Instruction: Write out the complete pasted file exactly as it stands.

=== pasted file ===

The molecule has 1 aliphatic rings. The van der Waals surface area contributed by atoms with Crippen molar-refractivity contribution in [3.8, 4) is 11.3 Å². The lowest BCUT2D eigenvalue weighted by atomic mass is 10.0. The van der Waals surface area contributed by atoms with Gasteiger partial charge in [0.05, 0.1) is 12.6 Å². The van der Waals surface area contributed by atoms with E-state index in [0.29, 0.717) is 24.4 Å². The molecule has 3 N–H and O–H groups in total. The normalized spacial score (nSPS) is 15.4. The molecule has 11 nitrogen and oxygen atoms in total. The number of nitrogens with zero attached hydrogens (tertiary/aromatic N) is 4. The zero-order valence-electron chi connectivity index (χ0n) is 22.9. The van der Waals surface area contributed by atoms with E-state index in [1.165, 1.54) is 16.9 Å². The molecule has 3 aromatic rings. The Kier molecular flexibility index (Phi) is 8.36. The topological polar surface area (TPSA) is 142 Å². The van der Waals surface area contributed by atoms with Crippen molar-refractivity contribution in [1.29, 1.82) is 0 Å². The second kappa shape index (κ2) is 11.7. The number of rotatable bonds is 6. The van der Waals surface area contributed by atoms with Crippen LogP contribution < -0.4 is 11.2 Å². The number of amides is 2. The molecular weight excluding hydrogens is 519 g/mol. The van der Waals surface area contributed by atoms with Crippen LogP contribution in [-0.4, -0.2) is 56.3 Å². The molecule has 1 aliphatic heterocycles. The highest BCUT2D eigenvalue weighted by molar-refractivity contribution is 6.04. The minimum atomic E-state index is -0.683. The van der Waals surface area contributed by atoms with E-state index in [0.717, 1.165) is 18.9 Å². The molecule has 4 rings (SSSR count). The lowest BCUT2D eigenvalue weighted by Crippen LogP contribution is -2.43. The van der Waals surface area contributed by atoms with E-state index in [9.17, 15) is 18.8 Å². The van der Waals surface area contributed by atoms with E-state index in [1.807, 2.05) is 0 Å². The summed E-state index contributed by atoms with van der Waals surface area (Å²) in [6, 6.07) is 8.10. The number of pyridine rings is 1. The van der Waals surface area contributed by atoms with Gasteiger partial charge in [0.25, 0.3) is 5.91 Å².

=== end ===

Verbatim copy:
The molecule has 1 aliphatic rings. The van der Waals surface area contributed by atoms with Crippen molar-refractivity contribution in [3.8, 4) is 11.3 Å². The lowest BCUT2D eigenvalue weighted by atomic mass is 10.0. The van der Waals surface area contributed by atoms with Gasteiger partial charge in [0.05, 0.1) is 12.6 Å². The van der Waals surface area contributed by atoms with E-state index in [0.29, 0.717) is 24.4 Å². The molecule has 3 N–H and O–H groups in total. The normalized spacial score (nSPS) is 15.4. The molecule has 11 nitrogen and oxygen atoms in total. The number of nitrogens with zero attached hydrogens (tertiary/aromatic N) is 4. The zero-order valence-electron chi connectivity index (χ0n) is 22.9. The van der Waals surface area contributed by atoms with E-state index in [1.165, 1.54) is 16.9 Å². The molecule has 3 aromatic rings. The Kier molecular flexibility index (Phi) is 8.36. The topological polar surface area (TPSA) is 142 Å². The van der Waals surface area contributed by atoms with Crippen molar-refractivity contribution in [1.29, 1.82) is 0 Å². The second kappa shape index (κ2) is 11.7. The number of rotatable bonds is 6. The van der Waals surface area contributed by atoms with Crippen LogP contribution < -0.4 is 11.2 Å². The number of amides is 2. The molecular weight excluding hydrogens is 519 g/mol. The van der Waals surface area contributed by atoms with Crippen LogP contribution in [-0.4, -0.2) is 56.3 Å². The molecule has 1 aliphatic heterocycles. The highest BCUT2D eigenvalue weighted by molar-refractivity contribution is 6.04. The minimum atomic E-state index is -0.683. The van der Waals surface area contributed by atoms with E-state index in [0.717, 1.165) is 18.9 Å². The molecule has 4 rings (SSSR count). The lowest BCUT2D eigenvalue weighted by Crippen LogP contribution is -2.43. The van der Waals surface area contributed by atoms with E-state index in [9.17, 15) is 18.8 Å². The van der Waals surface area contributed by atoms with E-state index in [1.807, 2.05) is 0 Å². The summed E-state index contributed by atoms with van der Waals surface area (Å²) in [6, 6.07) is 8.10. The number of pyridine rings is 1. The van der Waals surface area contributed by atoms with Gasteiger partial charge in [0.25, 0.3) is 5.91 Å².